Understanding Scripture

It was almost 960 B.C. when King Solomon wrote, “…of making many books there is no end…” (Eccl. 12:12). Well, the concept of the printing press and the resulting millions of books produced today would have been inconceivable to the greatest of scholars living back then. Since the days of Solomon we have made remarkable advancements in the realm of the printed page, and a visit to our modern bookstores would reveal an endless line of ‘Best Sellers’. Of course, man’s continuous search for reading pleasure would render the many ‘Best Sellers’ of today obsolete tomorrow.

Standing tall among billions of books in our day is the Bible. It has been a ‘Best Seller’ for many centuries, and offers both spiritual and moral guidance to every sincere reader. The light and guidance that is concealed within this book has brought life to millions of desperate souls.

However, there is a mystery that surrounds the Bible. The same pages that offer life to one, arouse disgust and death in another. While some have given their own lives to preserve and distribute this most treasured book to countless millions, others have used extreme and desperate measures to bring about its elimination. It boggles one’s mind to understand how the very manuscript that unites and transforms so many lives can be the same tool used for the unprecedented divisions that exist in Christianity today.

I have concluded that, as it took the Spirit of God to inspire men to write scripture, it is absolutely necessary to receive inspiration from God in its interpretation.

Appropriate Application of Scripture

The sixty-six books of the Bible comprise the writings of no less than 30 authors. We believe that each of these writers were called of God to fulfill a specific commission. Their writings were in harmony with their calling, whether it be prophet, seer, king, apostle, or the simple historian. As we read the materials offered to us, consideration should be given to the following:

  • We should never isolate the author from his original setting or the specific situation being addressed. For instance, consider the confusion that may have resulted had Paul’s letter to Corinth been sent mistakenly to Ephesus, or Timothy’s letter sent to Titus? The prophet Jeremiah would make no sense to Israel had he been preaching Jonah’s message. What of Paul forbidding the women at Corinth to speak in church, or encouraging Timothy to replace his water consumption with wine? (1 Cor. 14:34, 1 Tim. 5:23). Although we may use verses of scripture to support a thought pattern being promoted, scripture should always be viewed within its context.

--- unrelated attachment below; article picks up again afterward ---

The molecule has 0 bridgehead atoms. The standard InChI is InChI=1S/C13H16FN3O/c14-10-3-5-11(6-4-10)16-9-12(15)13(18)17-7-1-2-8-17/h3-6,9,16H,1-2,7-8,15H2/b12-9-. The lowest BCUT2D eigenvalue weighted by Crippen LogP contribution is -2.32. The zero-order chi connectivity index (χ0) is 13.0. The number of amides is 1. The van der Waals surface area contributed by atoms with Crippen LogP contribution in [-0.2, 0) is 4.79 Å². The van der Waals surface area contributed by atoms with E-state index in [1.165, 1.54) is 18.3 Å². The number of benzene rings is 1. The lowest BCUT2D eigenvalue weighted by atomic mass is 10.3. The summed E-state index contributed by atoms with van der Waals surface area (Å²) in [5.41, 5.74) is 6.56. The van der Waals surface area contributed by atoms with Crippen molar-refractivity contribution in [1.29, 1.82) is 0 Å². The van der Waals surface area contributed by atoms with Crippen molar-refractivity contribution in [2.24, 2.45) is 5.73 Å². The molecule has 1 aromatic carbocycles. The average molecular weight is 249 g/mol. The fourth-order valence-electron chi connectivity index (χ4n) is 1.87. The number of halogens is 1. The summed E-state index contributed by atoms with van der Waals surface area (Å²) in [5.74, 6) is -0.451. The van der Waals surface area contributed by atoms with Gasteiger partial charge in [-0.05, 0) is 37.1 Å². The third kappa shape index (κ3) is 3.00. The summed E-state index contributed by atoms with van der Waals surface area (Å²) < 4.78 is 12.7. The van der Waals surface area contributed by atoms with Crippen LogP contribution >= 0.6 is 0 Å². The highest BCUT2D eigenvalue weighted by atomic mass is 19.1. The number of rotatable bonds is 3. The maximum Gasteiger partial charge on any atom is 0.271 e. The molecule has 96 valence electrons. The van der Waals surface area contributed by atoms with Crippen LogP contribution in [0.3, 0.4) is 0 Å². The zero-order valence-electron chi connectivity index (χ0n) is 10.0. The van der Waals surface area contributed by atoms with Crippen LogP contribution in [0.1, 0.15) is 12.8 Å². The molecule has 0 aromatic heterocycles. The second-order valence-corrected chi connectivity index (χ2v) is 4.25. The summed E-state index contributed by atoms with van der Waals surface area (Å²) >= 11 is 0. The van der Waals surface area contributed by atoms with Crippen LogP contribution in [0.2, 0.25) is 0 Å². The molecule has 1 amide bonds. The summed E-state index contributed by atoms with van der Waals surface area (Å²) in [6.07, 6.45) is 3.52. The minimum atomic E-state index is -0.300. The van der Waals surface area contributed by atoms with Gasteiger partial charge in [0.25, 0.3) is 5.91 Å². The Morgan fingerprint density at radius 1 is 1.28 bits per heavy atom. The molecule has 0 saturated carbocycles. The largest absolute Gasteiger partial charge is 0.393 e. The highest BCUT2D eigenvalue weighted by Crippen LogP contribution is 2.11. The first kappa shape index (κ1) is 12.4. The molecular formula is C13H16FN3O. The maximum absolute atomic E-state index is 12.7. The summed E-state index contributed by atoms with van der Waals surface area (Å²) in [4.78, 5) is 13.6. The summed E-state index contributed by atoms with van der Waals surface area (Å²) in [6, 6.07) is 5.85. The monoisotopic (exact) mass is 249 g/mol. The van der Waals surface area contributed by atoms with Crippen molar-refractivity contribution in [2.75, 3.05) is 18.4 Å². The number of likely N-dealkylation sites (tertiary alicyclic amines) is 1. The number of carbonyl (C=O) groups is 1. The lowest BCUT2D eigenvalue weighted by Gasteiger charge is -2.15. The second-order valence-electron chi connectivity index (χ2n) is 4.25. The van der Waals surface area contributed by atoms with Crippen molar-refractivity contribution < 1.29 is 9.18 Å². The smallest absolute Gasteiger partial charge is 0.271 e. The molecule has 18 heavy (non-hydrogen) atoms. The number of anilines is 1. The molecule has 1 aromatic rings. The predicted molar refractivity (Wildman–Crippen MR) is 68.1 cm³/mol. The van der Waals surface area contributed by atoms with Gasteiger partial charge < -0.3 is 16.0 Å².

• Consideration must also be given to the validity of what was said in scripture by screening the authority of the one who spoke. Biblical statements are not necessarily instructions for every child of God to follow, but may oftentimes be mere dialogue. A good example to consider is the book of Job. It seemed that the comforters of Job had many good things to say in their admonitions, yet God rebuked them for not speaking the right things. (Job 42:8). Even the Devil himself has made statements that are recorded in scripture.
  • Other areas that require consideration are the recording and translation discrepancies. First, we should never think that ‘divine inspiration’ means flawless, with no contradiction or error. True, there would be no error if God Himself wrote the Bible. But unfortunately this is not so. Men wrote, and as such, the possibility for human error is likely.
  • Let us consider the gospels as an example. Matthew and John were present with Jesus, yet approximately thirty years lapsed before either of them decided to write their gospels. What of Mark and Luke? Both of these men gathered their information from others. What we are faced with here is a third-party account. We must also consider the possibility of error in the translation. ‘Original Greek’ sounds good, and sometimes bestows respect upon the one quoting it. But the big question to ask is; was Greek the language of the original speaker or writer?
  • Using biblical characters as role models could lead to great disappointment. We often say, ‘But Paul or Peter never did it that way.’ Well maybe so, but they were men like us: fallen, depraved, and going through the process of their own sanctification. To follow the actions of any man of God, whether in the Bible or in our day, we should first weigh those actions against the commandments of God. In reality, Jesus is the best example to follow.

Finally, and yet most important, we need guidance from the Holy Ghost. Because much of recorded scripture addresses situations in different periods of time, we are to open our hearts to the possibility that we also need direction from God in order to address the evils in our day. May God give us scripture for today.